As one of the most famous faces of daytime television, it’s understandable why so many viewers want to know about Kelly Ripa’s net worth and how much she makes compared to her former and current Live co-hosts.
Ripa, whose full name is Kelly Maria Ripa, was born on October 2, 1970, in Berlin, New Jersey. Her breakout role came in 1990 when she was cast as Hayley Vaughan in ABC’s daytime soap opera Ally My Children, which her now-husband, Mark Consuelos, also starred on. Ripa starred on All My Children from 1990 to 2002. After All My Children, Ripa starred as Faith Fairfield in ABC’s sitcom Hope & Faith. She starred on the show for three seasons until it was cancelled in 2006.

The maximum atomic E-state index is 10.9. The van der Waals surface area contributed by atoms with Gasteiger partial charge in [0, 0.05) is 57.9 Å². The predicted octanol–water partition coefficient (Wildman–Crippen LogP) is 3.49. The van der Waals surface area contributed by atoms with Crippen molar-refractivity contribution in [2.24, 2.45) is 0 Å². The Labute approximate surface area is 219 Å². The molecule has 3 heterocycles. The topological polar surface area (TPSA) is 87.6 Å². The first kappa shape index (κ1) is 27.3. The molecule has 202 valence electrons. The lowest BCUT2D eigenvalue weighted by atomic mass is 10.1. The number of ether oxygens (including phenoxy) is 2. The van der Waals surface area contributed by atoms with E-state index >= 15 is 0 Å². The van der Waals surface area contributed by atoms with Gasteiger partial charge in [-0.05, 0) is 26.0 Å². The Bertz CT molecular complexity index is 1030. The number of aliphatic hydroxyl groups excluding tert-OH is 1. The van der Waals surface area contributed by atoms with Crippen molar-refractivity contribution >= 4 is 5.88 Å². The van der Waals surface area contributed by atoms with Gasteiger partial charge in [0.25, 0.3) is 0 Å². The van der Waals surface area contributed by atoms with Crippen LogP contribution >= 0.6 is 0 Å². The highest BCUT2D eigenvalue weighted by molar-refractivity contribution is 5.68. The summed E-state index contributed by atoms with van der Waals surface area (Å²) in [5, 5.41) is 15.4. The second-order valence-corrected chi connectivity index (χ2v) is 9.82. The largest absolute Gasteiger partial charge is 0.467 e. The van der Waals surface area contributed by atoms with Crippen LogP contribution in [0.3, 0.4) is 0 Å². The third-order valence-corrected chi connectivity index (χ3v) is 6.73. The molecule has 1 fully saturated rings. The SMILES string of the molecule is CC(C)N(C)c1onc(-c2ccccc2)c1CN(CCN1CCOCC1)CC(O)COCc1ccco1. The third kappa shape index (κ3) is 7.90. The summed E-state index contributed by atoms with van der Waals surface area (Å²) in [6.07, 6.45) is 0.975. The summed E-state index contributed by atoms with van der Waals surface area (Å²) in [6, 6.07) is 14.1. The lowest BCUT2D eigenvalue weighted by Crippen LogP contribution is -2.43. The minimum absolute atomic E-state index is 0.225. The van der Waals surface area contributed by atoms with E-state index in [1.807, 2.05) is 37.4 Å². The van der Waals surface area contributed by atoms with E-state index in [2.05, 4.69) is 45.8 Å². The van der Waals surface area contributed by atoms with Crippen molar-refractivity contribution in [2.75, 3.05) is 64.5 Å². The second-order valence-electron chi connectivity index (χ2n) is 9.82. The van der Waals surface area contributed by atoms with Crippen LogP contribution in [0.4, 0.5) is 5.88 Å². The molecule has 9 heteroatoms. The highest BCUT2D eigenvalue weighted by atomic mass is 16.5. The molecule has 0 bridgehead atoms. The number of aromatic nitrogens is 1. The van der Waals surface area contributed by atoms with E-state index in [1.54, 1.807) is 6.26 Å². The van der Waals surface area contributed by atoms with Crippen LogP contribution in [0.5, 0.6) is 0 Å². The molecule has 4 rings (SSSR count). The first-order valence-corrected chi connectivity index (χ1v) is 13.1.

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Ripa is also a co-host on ABC’s daytime talk show, Live, which she’s won five Daytime Emmy Awards for in the Outstanding Entertainment Talk Show Host category. Ripa joined the show in 2001 as a co-host to Regis Philbin. Since then, she’s gone on to host the show for more than 20 years with co-hosts like Ryan Seacrest, Michael Strahan and her husband, Mark Consuelos.
In an interview with Shondaland in 2022, Ripa opened up about what she still wants to do after more than three decades in front of the camera. “I like being off camera. It is what I like to do the most. I like creating spaces for other people to be on camera,” she said. “I’ve written a couple of scripts. I’m hoping that maybe as time goes on, I’ll be able to pull away from being on camera and get behind the camera, because I really do like the creative process. But I don’t love being in front of the camera. It’s never something I’ve loved, but it’s the only way I’ve found that I’ve been able to make a living. But I really do prefer being off camera more than on camera. So, that’s where I would see myself heading.”